I am a nurse who has spent much of my career in the ER and, as with so many ER nurses, our roles include a significant bit of detective work and skills. From those first moments in Triage, whether the patient has arrived on foot or via ambulance, it is the nurse who will undertake the initial assessment—eliciting symptoms, evaluating complaints, assessing the status of the patient and initiating the work-up including (depending on the hospital policies) ordering labs and X-rays when indicated. The results help to peel away the layers of the problem, eliminating differential diagnoses in much the same way that detectives eliminate suspects and weapons through detailed study of the available data that the scene and the victim provide. Sorting through those diagnoses is, in many ways, akin to solving a crime.

And ERs see their fair share of those crime victims who’ve survived, at least for a time—some with gunshot wounds, stab wounds and still others with the blunt trauma that a physical assault delivers. The mechanism of injury is a vital part of the ER staff’s work-up and ultimately may influence our treatment. Sometimes that mechanism is obvious—a gunshot or stab wound—and the circumstances surrounding the injury don’t really figure into our plans of immediate care. But there are those patients with injuries that would be best sorted out with a backstory to help understand the underlying injury. For example, the source of blunt trauma—from an auto accident or a fall or an assault, can change the diagnostic work-up, treatment and eventually, the outcome.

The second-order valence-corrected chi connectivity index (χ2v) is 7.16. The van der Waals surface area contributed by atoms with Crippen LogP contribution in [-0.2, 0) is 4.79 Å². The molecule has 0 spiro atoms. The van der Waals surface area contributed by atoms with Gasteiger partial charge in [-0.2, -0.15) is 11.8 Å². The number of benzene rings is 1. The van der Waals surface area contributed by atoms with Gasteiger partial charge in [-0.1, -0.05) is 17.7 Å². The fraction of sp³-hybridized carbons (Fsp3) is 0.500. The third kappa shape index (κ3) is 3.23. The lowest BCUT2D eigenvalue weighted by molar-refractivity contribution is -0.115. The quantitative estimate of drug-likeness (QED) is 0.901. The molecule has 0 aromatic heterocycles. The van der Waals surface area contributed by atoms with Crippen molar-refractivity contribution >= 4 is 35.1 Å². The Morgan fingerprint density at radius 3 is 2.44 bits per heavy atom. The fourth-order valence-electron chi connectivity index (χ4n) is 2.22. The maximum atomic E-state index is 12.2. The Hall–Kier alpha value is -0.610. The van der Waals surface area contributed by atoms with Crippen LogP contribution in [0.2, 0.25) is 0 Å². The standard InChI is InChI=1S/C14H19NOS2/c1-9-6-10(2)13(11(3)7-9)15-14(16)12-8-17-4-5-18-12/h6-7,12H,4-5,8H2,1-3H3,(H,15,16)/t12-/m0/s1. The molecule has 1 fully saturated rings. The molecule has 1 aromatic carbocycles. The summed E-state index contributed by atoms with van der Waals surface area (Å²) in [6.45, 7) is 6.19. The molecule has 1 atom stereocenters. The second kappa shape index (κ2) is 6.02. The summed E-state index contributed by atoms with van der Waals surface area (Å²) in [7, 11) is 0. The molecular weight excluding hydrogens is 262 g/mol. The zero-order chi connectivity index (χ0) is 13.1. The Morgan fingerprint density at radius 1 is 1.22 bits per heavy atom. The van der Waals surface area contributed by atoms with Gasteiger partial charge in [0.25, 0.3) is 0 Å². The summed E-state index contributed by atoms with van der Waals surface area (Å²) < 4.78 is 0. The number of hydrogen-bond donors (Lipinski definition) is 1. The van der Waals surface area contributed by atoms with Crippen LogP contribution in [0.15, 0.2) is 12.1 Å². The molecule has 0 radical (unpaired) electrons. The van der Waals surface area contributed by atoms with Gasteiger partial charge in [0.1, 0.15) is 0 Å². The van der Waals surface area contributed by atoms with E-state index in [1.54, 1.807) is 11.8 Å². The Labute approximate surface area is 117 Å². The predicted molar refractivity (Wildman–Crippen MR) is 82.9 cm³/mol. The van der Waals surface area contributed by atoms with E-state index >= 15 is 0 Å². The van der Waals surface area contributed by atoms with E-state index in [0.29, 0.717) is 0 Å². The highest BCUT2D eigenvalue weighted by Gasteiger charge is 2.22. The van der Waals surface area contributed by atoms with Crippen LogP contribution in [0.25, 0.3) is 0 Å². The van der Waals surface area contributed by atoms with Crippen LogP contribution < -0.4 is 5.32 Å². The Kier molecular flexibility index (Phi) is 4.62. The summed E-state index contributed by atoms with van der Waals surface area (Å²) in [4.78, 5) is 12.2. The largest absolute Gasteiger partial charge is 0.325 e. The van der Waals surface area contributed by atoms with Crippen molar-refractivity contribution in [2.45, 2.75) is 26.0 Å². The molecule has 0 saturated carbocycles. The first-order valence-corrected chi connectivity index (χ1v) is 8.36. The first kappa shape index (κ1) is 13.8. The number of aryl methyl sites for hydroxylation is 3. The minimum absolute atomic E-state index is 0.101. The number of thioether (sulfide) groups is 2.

And so, not unlike detectives, the staff must approach each case with a fresh but experienced eye to put together the pieces of the puzzle. In the ER, we strive to keep our patients alive and return them to good health. For homicide detectives, it is not the struggle to save a life. Instead, it is the challenge to find the killer, and the best source of clues will come from the victim’s body and the scene of the crime.  Working with the Medical Examiner and forensics team, the detectives will sort through the evidence in much the same way that ER nurses do—painstakingly evaluating the evidence at hand.

It is no surprise that ER nurses often see ourselves as detectives, eager to put together pieces of the jigsaw and make a diagnosis or help to solve a crime. And that is just what my main character, ER nurse and part-time detective, Jessie Novak, does in Dead Girl Walking, Book 1 of the Jessie Novak series. Jessie Novak’s ER expertise, healthy skepticism, and innate curiosity, will guide her as she strives to solve some of Boston’s grittiest crimes. I hope that you’ll have a read and find yourself as intrigued reading about Jessie Novak as I am writing about her.

*Originally published in Crime Spree magazine

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